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€4.4 million for fresh ideas

FAU advances cutting-edge research with new initiative

Friedrich-Alexander-Universität Erlangen-Nürnberg (FAU) aims to focus on establishing itself as a centre where new ideas are identified at an early stage and turned into cutting-edge research. This is why FAU has now established the “Emerging Fields Initiative” (EFI), in order to encourage promising research projects which will be taken on by leading international experts from Universität Erlangen-Nürnberg. The EFI’s core focus is on innovative, interdisciplinary research projects which show significant potential, but which are in the very early stages of development. It is precisely these interdisciplinary projects, in “Emerging Fields” that will advance science to the greatest degree. Six cutting-edge FAU research projects were selected in the first competitive round for EFI funding. Over a period of two years, these projects will receive funding from the university amounting to €4.4 million. A further three outstanding projects currently receiving large amounts of financial support from other promotional programmes are receiving non-material support.

The Emerging Fields Initiative, which will support the outstanding scientists of the FAU, will enable the university to react to new research challenges faster, more effectively and above all in a way which minimises red tape. The promotional programme aims to create structures and to make financial support available, which will allow outstanding researcher scientists, at all stages of their careers – from postgraduate students to professors – to work on the most cutting-edge and innovative areas of research. By doing so, it will be possible to secure excellent researchers for the FAU and develop strategic alliances with high-ranking partners. A strict selection process ensures that the quality of the research scientists, ideas and research approaches to be backed are high. “We are hoping for groundbreaking scientific achievements and innovative research-based approaches to teaching”, comments FAU President Grüske. “At the same time we also want to use this opportunity to significantly improve internationalisation, the promotion of young researchers and equality”.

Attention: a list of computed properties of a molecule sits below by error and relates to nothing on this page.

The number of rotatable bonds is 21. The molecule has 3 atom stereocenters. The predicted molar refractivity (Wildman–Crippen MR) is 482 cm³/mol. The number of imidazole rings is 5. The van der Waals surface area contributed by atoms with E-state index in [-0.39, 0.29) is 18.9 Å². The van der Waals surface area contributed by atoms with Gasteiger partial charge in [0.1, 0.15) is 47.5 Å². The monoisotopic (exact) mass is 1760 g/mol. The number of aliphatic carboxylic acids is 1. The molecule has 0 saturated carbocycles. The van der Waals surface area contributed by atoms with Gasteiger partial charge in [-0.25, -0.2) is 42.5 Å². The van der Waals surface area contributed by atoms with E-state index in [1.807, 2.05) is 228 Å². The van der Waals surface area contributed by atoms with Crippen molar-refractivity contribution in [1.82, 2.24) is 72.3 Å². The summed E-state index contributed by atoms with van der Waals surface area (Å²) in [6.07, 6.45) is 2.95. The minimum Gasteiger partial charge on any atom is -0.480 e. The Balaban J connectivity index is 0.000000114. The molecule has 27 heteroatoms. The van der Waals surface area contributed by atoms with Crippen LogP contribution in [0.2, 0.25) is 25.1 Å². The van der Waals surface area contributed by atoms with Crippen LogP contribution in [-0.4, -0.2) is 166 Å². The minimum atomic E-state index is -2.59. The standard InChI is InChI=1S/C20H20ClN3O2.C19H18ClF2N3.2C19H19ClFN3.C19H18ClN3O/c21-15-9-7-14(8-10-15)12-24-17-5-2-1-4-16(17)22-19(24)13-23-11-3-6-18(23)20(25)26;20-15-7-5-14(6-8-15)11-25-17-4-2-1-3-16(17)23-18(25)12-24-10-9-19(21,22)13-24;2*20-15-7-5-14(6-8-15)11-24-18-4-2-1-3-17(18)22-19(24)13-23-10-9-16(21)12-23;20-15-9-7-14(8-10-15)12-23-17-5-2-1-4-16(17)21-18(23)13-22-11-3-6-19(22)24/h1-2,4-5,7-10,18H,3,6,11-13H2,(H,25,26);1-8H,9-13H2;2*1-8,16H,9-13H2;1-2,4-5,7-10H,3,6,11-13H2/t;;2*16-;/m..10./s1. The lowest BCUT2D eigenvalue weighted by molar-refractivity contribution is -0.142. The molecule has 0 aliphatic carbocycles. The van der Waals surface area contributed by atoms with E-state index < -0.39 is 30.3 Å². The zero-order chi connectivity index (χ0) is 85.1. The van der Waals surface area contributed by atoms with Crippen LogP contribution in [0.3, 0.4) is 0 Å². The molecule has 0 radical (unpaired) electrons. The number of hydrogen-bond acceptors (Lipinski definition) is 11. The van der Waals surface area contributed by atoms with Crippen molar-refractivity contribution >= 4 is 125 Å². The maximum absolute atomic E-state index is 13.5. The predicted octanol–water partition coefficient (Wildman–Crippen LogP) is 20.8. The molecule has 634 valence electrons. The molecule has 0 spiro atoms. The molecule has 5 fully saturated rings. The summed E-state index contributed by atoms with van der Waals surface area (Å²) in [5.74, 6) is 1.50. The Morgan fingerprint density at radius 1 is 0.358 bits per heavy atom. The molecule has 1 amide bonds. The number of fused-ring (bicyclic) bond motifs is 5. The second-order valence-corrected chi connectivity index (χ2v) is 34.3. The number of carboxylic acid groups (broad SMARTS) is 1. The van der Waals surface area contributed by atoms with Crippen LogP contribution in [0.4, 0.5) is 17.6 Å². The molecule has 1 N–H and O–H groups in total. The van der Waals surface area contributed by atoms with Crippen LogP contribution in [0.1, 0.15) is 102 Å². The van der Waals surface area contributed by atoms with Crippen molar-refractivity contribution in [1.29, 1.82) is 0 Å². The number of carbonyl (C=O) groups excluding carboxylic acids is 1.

FAU’s Emerging Fields:

Tissue/Organ engineering with self-assembling proteins and bioactive biomaterials: a new therapeutic approach for regenerative medicine
(Cooperation from the Faculty of Engineering, Science and Medicine, coordinator: Prof. Dr. Aldo R. Boccaccini)

The overall aim of the project is the fundamental research and development of cell-based tissue structures which will then result in the complete regeneration of damaged tissues, for example, the regeneration of bones with integrated vessels. It should be possible to reproduce the micro-anatomical structure of bones and blood vessels based on the combination of new manufacturing processes for three dimensional frameworks in conjunction with bioactive materials, specific growth factors and patients’ own cells. It is hoped that these processes will pave the way for new intelligent therapies in the future via the application of customised biomaterials and the production of complete or component tissue in the laboratory or directly in the operating theatre on or in the patients. This combination would cut out the complicated and protracted cultivation of tissues.

Bio-Objects and Bio-Subjects. Exploring the Interface of Science, Technology and Society
(Cooperation from the Faculties of Philosophy, Engineering, Science, Medicine, and Law and Economics, coordinator: Prof. Dr. Peter Dabrock)